Move mindfully. From taking long walks outside without your phone to practicing yoga as part of your morning routine, moving the body mindfully each day will help set the stage for more restful nights. Do your best to take note, without judgement, of the areas that feel more constricted or dense, and allow yourself to linger there, perhaps even engaging in gentle self-massage. When we create space in our bodies, and move with compassion and grace, we create space in our minds to replicate the same.
Write and reflect. In the words of Julia Cameron, “We should write because writing brings clarity and passion to the act of living.” Writing is a tool for connection, bridging the lessons of our past with the goals of our future. In our books, writing is an essential element of retreat, as it calls forth the deepest level of inner guidance that is always present, yet rarely heard. If you’re unsure where to begin, try answering the following prompts: What lessons have I learned in the last 6 months? How do I want to show up for my friends and family? What do I value most in this one wild and precious life?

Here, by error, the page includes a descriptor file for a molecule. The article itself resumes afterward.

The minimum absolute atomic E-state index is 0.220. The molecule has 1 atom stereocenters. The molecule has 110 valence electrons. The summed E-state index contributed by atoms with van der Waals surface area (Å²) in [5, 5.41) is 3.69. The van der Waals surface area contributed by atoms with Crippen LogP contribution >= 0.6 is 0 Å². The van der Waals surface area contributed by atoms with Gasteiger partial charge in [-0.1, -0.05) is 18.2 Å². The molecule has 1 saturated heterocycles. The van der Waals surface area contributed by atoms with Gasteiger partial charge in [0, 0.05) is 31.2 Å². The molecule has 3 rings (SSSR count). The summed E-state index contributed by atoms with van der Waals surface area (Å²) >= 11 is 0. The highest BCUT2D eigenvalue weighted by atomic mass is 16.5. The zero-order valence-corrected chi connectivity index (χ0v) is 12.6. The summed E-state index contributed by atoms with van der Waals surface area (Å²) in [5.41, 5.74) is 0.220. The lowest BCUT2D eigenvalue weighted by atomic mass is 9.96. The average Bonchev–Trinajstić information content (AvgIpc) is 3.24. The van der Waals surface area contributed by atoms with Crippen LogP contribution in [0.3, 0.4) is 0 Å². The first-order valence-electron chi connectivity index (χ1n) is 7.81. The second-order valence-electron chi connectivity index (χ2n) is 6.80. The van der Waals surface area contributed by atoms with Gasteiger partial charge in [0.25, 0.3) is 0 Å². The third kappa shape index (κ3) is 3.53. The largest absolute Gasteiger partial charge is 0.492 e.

The ultimate reason to retreat is to renew our bodies, minds, and spirits, but it is only when we consciously pause the autopilot of daily life that we get to bask in the stillness and sacredness that’s always ready and waiting to help us heal. As Albert Camus said, “to understand the world, one must turn away from it on occasion.” May your next vacation be restful and restorative, for it is when we move half as fast that we notice twice as much.
Jenn Tardif Writer
Jenn Tardif is the founder of the mindful collective 3rd Ritual, a certified aromatherapist, and a writer. A devout student of Taoism, yoga, and mindfulness, Tardif is a firm believer that wisdom lights the path to well-being, and has made a lifelong commitment to share the teachings with anyone curious enough to learn more.
Jessa Carter Photographer
Jessa Carter (she/her) is a multimodal omnidisciplinary artist compelled toward the collapsing of categories, systems thinking, and collective healing. Carter’s work/play traverses ecosystem and egosystem to trace the leading lines of value, ownership, authorship, identity, time, performativity, language, and labor.